18 May 2008

The Good, The Bad, and the Haunted


So Mr. Jovanka and I are currently looking for a house to buy at auction. We got the idea when our neighbor’s house went on auction, and having been there for a party where I saw how cool it was inside I became mad with the need to possess it. I thought we’d get a good deal on it, too, because our friend Robbie bought a house on auction and there was only one other bidder who got there too late to bid, so Robbie got it super cheap. Granted Robbie's place needed work, and it was haunted by the spirit of a dead crack addict who’d been found inside, but apart from that it was rather fabulous. The spirit has gone, by the way, after a conversation I had with him at a party where I urged him to move on. You’d think these sort of things would be obvious to spirits; I’m dead, I’m stuck on the earth plane, hey what’s that light over there? and that they wouldn’t need some drunk woman at a party to shout, “move toward the light!” into and empty room, but dead people aren’t too skilled with deductive reasoning, apparently.

So when we were getting ready to go to the auction for our neighbor’s place I was feeling very positive. I was certain we’d be the only people at the auction and get the place for like 20 Euros or something. I was already eyeing the place possessively and telling the rabbits they would finally have a garden. When perspective viewers came by to look at the place I would try to send them vibes saying, ”You don’t want this place” and we purposely left our bicycles tipped over and generally didn’t clean up in front of our house so they’d think the neighborhood was shabby. We were also encouraged by seeing a few of them arrive to view the property with smiles on their faces and leave with furrowed brows and looks of concern. On one particular viewing day I was positively dancing around the living room at the looks of misery as they left the place. “Look at them! They hated the place! It’s ours I tell you!! Ours! OURS!”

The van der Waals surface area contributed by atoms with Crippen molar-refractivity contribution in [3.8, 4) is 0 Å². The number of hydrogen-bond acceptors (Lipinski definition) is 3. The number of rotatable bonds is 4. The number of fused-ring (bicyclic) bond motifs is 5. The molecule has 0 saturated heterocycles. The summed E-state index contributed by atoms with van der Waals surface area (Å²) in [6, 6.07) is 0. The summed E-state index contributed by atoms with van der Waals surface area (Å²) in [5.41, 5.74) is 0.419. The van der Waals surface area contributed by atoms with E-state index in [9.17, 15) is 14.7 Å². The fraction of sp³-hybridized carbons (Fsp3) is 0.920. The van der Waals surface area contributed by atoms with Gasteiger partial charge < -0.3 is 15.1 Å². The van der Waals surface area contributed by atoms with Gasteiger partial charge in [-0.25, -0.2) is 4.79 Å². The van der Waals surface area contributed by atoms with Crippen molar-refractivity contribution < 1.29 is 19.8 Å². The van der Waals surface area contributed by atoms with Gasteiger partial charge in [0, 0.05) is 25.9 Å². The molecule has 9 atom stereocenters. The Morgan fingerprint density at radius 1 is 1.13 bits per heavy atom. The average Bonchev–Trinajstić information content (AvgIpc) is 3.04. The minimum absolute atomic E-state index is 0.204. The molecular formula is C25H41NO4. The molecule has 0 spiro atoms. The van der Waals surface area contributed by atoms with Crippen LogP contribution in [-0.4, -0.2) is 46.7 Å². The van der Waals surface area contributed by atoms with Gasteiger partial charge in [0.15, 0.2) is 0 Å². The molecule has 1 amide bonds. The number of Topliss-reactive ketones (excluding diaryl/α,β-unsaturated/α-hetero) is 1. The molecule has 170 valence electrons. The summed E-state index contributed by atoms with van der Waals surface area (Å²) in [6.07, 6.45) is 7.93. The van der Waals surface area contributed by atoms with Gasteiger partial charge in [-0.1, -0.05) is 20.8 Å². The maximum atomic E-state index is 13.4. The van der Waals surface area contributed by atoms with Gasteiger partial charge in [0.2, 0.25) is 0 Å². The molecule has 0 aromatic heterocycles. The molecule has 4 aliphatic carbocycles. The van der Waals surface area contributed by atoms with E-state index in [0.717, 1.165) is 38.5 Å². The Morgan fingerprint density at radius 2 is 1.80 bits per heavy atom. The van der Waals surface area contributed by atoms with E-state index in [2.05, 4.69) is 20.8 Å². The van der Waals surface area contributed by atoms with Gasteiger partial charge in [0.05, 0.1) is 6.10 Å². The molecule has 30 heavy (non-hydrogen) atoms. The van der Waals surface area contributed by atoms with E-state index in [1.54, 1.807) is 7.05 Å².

So I was, to say the least, rather nonplussed when on the day of the auction nearly 100 bidders showed up; in fact there weren’t enough chairs in the room. Given the rather non-Rockefeller state of our finances, we were outbid rather quickly (before we’d actually made a bid, actually), and we went home where I suppressed the urge to throw a tantrum. But the whole episode had sparked something and we soon discovered that there are auctions going on all the time, so now we’ve begun looking at the listings and yesterday we had our first day of driving around and looking at places.

Here’s what we are looking for: A small farm. Belgium is absolutely silly with small tracts of land with 100 and 200-year old farmhouses on them (some even older!) just screaming to be painted all sorts of funky colors and turned into small animal sanctuaries. So that’s what we looked at: Places with the word “farm” somewhere in the description.


A few places we saw, we didn’t even bother getting out of the car. Some people’s concept of “farm” must be a warehouse 2 meters from a major highway with Russian mafia guys hanging around outside, is all I’m saying. But we did end up seeing a few charming places. One was so charming that I forgot to take pictures of it. It was in a tiny village that takes “charm” to almost sickening levels; it was big and roomy inside, and the rabbits would go absolutely nuts if they saw the garden. In retrospect I’m glad we didn’t bring them along for the viewings for this very reason.